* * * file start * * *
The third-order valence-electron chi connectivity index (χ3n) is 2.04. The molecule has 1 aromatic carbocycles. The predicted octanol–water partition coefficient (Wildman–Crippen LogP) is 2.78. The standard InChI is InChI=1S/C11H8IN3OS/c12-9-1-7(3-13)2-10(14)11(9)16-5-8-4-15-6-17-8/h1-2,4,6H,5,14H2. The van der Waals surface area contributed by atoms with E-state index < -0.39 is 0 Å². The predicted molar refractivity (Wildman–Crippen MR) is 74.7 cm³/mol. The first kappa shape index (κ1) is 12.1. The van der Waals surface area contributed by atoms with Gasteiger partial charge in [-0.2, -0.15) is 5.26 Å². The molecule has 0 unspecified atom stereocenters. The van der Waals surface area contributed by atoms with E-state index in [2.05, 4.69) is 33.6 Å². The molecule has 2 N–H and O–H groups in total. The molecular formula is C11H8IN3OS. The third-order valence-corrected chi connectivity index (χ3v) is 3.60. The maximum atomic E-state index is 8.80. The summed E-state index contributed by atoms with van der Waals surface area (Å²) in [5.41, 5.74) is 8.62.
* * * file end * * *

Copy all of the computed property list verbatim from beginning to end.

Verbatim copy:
The third-order valence-electron chi connectivity index (χ3n) is 2.04. The molecule has 1 aromatic carbocycles. The predicted octanol–water partition coefficient (Wildman–Crippen LogP) is 2.78. The standard InChI is InChI=1S/C11H8IN3OS/c12-9-1-7(3-13)2-10(14)11(9)16-5-8-4-15-6-17-8/h1-2,4,6H,5,14H2. The van der Waals surface area contributed by atoms with E-state index < -0.39 is 0 Å². The predicted molar refractivity (Wildman–Crippen MR) is 74.7 cm³/mol. The first kappa shape index (κ1) is 12.1. The van der Waals surface area contributed by atoms with Gasteiger partial charge in [-0.2, -0.15) is 5.26 Å². The molecule has 0 unspecified atom stereocenters. The van der Waals surface area contributed by atoms with E-state index in [2.05, 4.69) is 33.6 Å². The molecule has 2 N–H and O–H groups in total. The molecular formula is C11H8IN3OS. The third-order valence-corrected chi connectivity index (χ3v) is 3.60. The maximum atomic E-state index is 8.80. The summed E-state index contributed by atoms with van der Waals surface area (Å²) in [5.41, 5.74) is 8.62.